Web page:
– The rest of the day: Three-year-old hurdler Demonstrative continued his progression. Jacqueline Ohrstrom’s English import has won the two hurdle races he’s completed (and he lost his jockey at the start in the other) and looks like one to watch for 2011. Calm, cool, polished, he looks nothing like a 3-year-old. He gets a much-deserved break after six starts at 2 and eight at 3. As trainer Richard Valentine put it afterward: It’s all about “patience” now. Veteran hurdler Sunshine Numbers improved to 6-for-16 for his career with a Hobkirk Hill score for Sue Sensor and trainer Arch Kingsley. The 9-year-old New York-bred, whose dam Saturday Sunshine won over hurdles, led an exacta with stablemate Riddle (for the second straight week). Nobody smiled more than owner/trainer Karen Gray, who won the timber with Eye Said Scat Cat. The 8-year-old came off a solid third in a maiden timber at Callaway Gardens, got a heady ride from Carl Rafter and outran fellow Tennessee shipper Gather No Moss in the stretch. Gray’s husband is the huntsman for the Hillsboro Hounds near Nashville. Coppertree Farm’s Good Request proved that the fourth time is the charm – winning the $25,000 maiden hurdle after placing second at Saratoga Open House, Monmouth and Far Hills. Voss trains the son of Dynaformer, who won twice on the flat for trainer Bobby Frankel. Nothing prepared anyone present for the news that jockey Jorge Torres was critically injured in a fall with Class Moon in the 3-year-old race. Torres was air-lifted to Palmetto Richland Hospital in Columbia and underwent surgery for a head injury. The danger of jump racing gets lost in the victories and defeats sometimes, but it’s never easy to take and the sport awaits while a man fights for his life. A day earlier jockey Robbie Walsh broke his leg in a fall from Canardly while schooling. Walsh already missed much of the season with injuries sustained in a car accident and faced more surgery in hopes of returning for 2011.

– Paddy Young, champion jockey: He earned his second consecutive title while collecting 20 wins from 104 rides (30 more than any other jockey) including a double on the final day at Camden Sunday. He led all jockeys in rides, wins, and purse earnings. The Colonial Cup victory was his first in a Grade I and his first (in six rides) aboard Slip Away. Young has developed into the top jockey on the circuit, an on-demand rider for Voss and other trainers all year. He won the Virginia Gold Cup and Mason Houghland with timber champion Bubble Economy, piloted overall champion Slip Away, grabbed a Saratoga win with Easy Red. The steeplechase gods made him sweat in the final weeks as Danielle Hodsdon tripled at Aiken in October to draw within two wins of the lead, but Young pulled away late.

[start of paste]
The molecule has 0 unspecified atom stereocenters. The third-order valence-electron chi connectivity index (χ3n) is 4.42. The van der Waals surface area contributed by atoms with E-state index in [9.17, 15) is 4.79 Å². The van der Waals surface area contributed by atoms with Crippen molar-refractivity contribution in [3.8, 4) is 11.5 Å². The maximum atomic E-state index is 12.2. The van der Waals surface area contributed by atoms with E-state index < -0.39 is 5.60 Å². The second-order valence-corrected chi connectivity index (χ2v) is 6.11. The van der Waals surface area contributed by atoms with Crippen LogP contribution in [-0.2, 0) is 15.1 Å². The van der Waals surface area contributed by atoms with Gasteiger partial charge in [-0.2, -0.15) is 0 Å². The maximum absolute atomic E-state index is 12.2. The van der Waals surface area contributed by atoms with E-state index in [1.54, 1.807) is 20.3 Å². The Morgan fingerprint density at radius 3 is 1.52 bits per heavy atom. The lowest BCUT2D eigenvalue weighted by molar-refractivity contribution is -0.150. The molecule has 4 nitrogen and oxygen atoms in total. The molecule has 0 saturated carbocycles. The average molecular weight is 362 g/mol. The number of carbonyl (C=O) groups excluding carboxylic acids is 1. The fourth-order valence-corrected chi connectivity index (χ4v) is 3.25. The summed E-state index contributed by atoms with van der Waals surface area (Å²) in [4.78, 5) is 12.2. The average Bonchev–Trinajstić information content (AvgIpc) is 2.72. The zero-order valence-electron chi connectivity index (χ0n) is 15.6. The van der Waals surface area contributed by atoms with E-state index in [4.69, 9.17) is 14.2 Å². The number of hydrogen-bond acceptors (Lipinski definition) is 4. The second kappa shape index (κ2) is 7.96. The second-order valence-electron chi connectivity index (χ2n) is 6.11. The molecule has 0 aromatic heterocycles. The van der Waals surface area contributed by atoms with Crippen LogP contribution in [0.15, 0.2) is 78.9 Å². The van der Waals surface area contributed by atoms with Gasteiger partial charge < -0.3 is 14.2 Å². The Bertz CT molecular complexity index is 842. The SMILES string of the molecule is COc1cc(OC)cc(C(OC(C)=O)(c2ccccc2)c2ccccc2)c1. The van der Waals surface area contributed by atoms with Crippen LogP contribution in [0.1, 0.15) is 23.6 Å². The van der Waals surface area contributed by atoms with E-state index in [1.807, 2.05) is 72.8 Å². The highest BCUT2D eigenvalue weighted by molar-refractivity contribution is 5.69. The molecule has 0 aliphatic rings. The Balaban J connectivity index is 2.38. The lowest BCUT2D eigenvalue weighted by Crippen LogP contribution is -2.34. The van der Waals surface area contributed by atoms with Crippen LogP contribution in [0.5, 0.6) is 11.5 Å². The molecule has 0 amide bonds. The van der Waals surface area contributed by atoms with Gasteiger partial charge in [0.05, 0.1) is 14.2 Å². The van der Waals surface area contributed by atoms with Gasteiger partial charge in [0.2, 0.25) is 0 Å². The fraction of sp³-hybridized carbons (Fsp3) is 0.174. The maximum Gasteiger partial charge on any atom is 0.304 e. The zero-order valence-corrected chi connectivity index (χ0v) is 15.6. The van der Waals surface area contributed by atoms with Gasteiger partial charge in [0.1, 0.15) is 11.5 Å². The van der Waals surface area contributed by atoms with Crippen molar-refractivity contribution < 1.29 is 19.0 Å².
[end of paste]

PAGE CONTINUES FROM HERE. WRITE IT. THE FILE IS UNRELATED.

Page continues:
– Jonathan Sheppard, champion trainer: His Colonial Cup day didn’t go very well, but Sheppard had long ago wrapped up another NSA crown. His horses won 26 races and more than $800,000. Arcadius, Sermon Of Love and Divine Fortune led the way and helped pace a dominant Saratoga where Sheppard and owner Bill Pape won four of the five races. The National Steeplechase Museum honored Sheppard Friday night in Camden with an exhibit that included numbers, photos, facts and what amounted to a living history of the last 40-plus years of American jump racing.

– Irv Naylor, champion owner. Naylor left no race unturned in 2010 – catching Pape on the final day to claim the seasonal crown with $329,300 earned in a busy 84 starts. The stable won a dozen races including major hurdle scores with Tax Ruling and Decoy Daddy. Naylor’s first love, timber racing, also proved fruitful as Patriot’s Path won the Genesee Valley, New Jersey and Pennsylvania Hunt Cups. Naylor’s total edged Pape by less than $8,000 with Decoy Daddy’s victory in the Noel Laing and Tax Ruling’s third in the Colonial Cup helping the cause late in the season.


– Joe Clancy